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An expiry date: That’s what most soaps need

tv Updated: May 04, 2012 23:15 IST
Poonam Saxena
Poonam Saxena
Hindustan Times
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For the last couple of weeks, I’ve been doing a ‘saas-bahu reality check,’ to find out if these kitchen-politics serials have actually disappeared from our general entertainment channels or not. And the sad, annoying answer is — no, they haven’t. Those depressing throwbacks to 1960s melodramas in which the evil mother-in-law made her bahu’s life miserable still survive on our channels. It’s enough to make you want to throw a greasy paratha at all those large old ladies (yes, for some reason, many of them are vastly overweight and given to waddling around in a sinister fashion — believe me, it’s possible to do that).

The second question I’ve been trying to answer is: are there any ‘different’ serials on air? Or, more to the point, even if there are, are they any good? Because you can be ‘different’ and terrifyingly dull/irritating. The answer is that yes, there are a couple of ‘different’ and interesting serials out there. But they are too few. Mostly, even if they’re ‘different,’ they’re floundering all over the place.

I don’t know what will make our TV serials take that quantum leap and go from being assembly-line, parivar-focused, been-there-done-that shows to truly compelling, tightly-scripted, world-class serials. At the moment, I can’t think of anything that will make that happen so let’s not hold our breath.

The only possibility: if serials become finite. At least part of the problem will be solved then. Suppose producers and channels decide that it will take 25 or 50 or X number of episodes to tell a particular story and not one episode more. And then they stick to that decision. Immediately you have tighter scripts and better story-telling. (Doordarshan used to do it way back in the Eighties). If the characters of a serial become wildly popular and viewers crave to see more of them, TV channels can always go the way of international shows and bring in the concept of seasons. It’s a good way of ensuring quality and longevity. Right now we only have longevity, no quality. In their attempt to keep shows going for years and years, scriptwriters introduce nonsensical tracks, mess up story lines and characters, and drag matters so much (think of an endlessly stretched piece of chewing gum) that as a viewer, you either want to slash your own wrists or those of the production house.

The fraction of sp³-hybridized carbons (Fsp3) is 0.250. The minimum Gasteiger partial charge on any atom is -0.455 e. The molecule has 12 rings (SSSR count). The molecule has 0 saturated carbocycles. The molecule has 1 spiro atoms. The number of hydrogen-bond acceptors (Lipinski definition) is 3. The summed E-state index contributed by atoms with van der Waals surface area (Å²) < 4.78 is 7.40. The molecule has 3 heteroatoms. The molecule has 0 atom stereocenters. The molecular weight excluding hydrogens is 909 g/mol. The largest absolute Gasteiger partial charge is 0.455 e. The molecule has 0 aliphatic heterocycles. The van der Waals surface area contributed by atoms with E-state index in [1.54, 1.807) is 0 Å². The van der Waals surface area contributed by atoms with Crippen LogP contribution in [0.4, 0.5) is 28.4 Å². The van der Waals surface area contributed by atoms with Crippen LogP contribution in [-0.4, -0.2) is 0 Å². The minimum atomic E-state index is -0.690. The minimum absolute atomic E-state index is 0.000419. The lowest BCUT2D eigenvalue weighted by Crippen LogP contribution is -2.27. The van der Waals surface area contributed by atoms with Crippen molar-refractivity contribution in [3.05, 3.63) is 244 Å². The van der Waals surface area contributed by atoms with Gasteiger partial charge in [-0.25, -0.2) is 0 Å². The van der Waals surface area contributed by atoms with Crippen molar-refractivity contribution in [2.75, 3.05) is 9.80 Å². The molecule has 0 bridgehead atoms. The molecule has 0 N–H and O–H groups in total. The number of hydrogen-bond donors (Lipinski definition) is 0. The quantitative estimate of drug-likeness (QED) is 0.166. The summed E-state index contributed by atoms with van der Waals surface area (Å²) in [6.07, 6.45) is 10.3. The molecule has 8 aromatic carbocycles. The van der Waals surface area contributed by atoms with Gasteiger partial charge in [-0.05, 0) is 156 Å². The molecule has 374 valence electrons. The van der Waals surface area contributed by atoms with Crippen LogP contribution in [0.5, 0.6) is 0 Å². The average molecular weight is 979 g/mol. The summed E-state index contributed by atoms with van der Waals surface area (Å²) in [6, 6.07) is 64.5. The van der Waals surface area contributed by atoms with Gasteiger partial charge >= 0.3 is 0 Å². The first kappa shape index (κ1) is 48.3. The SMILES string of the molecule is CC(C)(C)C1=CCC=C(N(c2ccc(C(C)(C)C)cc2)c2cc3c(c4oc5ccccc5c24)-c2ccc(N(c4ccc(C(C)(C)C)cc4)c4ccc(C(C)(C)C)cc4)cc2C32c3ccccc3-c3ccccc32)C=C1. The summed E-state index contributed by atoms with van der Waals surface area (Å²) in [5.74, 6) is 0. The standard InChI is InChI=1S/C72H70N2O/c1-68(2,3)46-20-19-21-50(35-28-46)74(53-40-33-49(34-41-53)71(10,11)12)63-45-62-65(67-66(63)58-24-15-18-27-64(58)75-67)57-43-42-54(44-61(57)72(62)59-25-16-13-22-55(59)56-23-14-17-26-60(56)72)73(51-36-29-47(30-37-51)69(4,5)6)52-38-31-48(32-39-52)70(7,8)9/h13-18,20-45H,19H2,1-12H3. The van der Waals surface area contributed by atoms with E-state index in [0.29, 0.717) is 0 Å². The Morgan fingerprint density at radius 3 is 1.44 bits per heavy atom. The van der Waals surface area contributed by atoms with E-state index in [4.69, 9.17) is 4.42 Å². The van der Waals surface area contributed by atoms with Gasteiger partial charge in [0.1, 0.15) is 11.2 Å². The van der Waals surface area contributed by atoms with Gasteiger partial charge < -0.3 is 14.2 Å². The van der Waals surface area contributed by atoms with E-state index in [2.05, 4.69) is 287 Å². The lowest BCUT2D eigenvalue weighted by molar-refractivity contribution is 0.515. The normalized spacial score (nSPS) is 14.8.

Finite episodes will solve part of the problem, but the other part — hackneyed themes — will remain. So what will it take to jettison that? I wish I knew.

We’ve been through shows on Star Plus and Sony in the last two weeks. Looking at the newer serials on Colors, my vote for the one that’s most ‘different’ and interesting goes to the thriller, Chhal Sheh Aur Maat. So far, the story has some intriguing twists and turns — basically it’s a pleasant change to have a show in the format of a thriller (even if the thriller is set in your usual joint family). Unfortunately, Chhal Sheh Aur Maat’s lead actress is not going to win any awards, her acting is so laboured, it’s a strain to even watch her.

And my vote for the worst serial (among the newer crop of serials, that is; the older lot has some horrors such as Sasural Simar Ka) goes to Kairee — Rishta Khatta Meetha, which is a full-blown (literally, the mother-in-law is huge) saas-bahu soap. There’s a scary, horrid saas, her wimpy son who has a noodle instead of a backbone, and persecuted bahus. Where’s the barf bag, people?